Lukas Vermeer, Booking.com
Data Science vs. Data Alchemy
The “Big Data” and “Data Science” rhetoric of recent years seems to focus mostly on collecting, storing and analysing existing data. Data which many seem to think they have “too much of” already. However, the greatest discoveries in both science and business rarely come from analysing things that are already there. True innovation starts with asking Big Questions. Only then does it become apparent which data is needed to find the answers we seek. In this session, we relive the true story of an epic voyage in search of data. A quest for knowledge that will take us around the globe and into the solar system. Along the way, we attempt to transmute lead into gold, use machine learning to optimise email marketing campaigns, experiment with sauerkraut, investigate a novel “Data Scientific” method for sentiment analysis, and discover a new continent. This ancient adventure brings new perspectives on the Big Data and Data Science challenges we face today. Come and see how learning from the past can help you solve the problems of the future.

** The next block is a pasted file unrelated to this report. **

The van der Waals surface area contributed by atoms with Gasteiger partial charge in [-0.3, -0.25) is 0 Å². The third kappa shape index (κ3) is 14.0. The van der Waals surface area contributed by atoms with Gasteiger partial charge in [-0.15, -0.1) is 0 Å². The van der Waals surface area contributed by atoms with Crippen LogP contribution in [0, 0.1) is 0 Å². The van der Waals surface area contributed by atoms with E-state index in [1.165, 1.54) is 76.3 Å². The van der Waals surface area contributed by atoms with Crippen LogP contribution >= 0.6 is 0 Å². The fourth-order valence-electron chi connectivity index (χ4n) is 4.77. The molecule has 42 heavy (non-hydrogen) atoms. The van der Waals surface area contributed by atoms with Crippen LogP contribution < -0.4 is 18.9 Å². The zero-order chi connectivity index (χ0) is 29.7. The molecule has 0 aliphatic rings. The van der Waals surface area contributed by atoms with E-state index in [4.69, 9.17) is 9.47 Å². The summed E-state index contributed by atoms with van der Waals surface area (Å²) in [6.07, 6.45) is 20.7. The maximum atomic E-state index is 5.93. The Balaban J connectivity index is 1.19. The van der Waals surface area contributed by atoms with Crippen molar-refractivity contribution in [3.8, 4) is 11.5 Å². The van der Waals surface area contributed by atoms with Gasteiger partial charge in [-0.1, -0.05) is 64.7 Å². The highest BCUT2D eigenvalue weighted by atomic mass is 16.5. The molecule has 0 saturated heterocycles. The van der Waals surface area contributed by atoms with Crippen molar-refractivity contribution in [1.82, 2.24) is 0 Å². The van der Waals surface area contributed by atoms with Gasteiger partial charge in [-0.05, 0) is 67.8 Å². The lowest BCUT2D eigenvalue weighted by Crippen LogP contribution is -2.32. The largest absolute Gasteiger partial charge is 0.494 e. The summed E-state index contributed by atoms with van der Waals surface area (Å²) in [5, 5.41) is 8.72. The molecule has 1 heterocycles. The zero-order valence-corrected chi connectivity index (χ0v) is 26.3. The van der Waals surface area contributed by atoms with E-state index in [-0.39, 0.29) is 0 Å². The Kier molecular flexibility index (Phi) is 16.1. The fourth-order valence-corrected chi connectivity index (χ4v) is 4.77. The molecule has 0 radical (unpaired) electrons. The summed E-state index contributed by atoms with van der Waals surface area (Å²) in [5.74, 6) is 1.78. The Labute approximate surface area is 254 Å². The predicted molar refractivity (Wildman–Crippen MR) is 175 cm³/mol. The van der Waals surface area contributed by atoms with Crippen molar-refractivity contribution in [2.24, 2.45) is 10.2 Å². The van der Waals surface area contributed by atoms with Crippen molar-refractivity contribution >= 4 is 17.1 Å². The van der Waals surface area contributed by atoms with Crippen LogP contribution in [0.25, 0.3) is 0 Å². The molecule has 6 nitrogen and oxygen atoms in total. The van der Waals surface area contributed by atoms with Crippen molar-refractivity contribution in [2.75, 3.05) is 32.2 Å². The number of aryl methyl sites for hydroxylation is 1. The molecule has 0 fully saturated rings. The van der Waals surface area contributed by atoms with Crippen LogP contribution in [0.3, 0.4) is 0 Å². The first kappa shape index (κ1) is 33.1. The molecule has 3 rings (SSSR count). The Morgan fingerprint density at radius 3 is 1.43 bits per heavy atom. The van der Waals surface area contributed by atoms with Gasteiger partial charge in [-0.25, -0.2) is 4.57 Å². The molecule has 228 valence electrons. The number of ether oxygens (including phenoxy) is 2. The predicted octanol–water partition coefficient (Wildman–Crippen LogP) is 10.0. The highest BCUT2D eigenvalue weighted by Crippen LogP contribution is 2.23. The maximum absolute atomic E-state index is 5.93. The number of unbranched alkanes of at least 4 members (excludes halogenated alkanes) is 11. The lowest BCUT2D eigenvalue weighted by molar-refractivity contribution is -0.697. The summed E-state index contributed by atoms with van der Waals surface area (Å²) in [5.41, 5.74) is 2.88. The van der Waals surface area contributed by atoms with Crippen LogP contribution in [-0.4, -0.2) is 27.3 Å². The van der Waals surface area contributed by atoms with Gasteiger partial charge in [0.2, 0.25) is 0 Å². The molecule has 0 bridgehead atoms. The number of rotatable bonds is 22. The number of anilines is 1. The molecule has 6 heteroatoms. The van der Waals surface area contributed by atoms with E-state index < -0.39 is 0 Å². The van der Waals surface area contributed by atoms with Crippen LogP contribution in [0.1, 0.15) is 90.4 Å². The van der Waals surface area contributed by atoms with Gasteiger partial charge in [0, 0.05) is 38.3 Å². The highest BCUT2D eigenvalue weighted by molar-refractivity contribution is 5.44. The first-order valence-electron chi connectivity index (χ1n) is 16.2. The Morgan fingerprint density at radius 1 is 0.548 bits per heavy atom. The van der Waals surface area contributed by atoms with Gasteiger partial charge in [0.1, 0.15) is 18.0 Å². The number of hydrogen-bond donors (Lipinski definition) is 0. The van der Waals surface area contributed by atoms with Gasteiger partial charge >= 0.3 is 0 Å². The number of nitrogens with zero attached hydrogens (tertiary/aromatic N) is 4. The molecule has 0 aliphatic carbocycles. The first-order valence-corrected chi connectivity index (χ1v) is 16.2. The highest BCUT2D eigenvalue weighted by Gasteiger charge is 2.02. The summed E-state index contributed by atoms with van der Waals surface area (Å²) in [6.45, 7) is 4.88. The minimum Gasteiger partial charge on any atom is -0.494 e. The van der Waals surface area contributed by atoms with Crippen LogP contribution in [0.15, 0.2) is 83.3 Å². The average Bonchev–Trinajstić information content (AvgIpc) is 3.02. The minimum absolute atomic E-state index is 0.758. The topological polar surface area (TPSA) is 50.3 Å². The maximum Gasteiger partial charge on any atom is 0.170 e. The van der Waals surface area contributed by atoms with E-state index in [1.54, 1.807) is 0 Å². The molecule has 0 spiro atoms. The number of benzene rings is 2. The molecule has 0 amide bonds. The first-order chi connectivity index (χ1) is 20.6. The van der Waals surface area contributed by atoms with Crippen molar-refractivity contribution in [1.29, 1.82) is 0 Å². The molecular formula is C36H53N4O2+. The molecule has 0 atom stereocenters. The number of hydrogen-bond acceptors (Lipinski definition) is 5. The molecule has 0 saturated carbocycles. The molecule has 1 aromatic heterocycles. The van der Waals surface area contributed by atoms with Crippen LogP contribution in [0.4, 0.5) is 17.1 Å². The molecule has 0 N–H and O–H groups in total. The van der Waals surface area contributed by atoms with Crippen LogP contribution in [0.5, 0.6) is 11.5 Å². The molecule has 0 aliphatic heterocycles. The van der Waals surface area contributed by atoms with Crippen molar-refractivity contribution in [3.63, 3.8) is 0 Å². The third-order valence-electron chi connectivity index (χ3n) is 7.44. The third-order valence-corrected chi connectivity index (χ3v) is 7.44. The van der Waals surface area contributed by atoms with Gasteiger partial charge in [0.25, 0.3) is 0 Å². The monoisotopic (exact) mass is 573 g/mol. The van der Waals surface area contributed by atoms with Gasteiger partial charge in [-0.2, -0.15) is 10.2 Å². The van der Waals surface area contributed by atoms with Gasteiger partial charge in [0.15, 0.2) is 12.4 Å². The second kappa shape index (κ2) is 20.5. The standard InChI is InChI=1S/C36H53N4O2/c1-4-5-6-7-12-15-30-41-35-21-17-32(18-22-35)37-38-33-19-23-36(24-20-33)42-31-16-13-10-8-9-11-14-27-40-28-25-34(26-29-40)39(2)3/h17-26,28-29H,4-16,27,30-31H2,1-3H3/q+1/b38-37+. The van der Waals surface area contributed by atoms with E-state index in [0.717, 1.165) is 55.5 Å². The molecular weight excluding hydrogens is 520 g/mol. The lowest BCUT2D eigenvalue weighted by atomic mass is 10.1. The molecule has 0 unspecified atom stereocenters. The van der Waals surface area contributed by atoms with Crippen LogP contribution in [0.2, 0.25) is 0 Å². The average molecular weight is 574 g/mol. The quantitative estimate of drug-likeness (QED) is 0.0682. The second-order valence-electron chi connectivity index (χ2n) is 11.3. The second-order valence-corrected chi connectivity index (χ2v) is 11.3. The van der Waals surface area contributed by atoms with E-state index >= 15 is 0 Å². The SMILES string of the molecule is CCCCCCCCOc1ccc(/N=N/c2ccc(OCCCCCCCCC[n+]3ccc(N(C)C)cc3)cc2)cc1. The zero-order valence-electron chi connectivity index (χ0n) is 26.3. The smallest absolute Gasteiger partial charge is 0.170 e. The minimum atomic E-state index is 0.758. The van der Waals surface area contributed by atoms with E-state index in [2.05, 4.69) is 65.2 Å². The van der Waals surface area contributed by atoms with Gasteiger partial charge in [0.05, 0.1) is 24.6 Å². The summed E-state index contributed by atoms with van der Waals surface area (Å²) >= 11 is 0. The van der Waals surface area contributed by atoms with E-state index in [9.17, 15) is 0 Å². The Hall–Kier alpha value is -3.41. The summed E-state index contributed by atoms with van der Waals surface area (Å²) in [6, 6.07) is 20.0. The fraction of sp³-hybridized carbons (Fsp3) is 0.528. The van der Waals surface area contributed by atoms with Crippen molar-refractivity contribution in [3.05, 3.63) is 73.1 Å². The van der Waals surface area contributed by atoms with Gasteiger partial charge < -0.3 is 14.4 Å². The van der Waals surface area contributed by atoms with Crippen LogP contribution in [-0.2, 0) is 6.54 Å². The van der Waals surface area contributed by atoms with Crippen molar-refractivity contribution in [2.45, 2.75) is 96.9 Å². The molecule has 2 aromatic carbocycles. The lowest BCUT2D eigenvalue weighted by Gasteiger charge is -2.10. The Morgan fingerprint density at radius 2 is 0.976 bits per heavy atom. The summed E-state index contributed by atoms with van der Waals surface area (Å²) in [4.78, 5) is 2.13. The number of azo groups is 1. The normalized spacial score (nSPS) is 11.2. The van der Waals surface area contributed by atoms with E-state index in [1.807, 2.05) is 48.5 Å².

Lukas combines industry experience in online experimentation and Data Science with an academic background in computing science and machine learning.
Highly motivated, quick-witted, eager to learn, coach and teach, and able to think outside of any given box, Lukas has excellent analytical skills, communicative abilities and technical dexterity.
He can unravel the problem, explain the answer and build the solution.
Currently employed by the world’s leading accommodation website, Lukas is responsible for the internal tooling and training that helps product development improve the customer experience in measurable steps through thousands of experiments.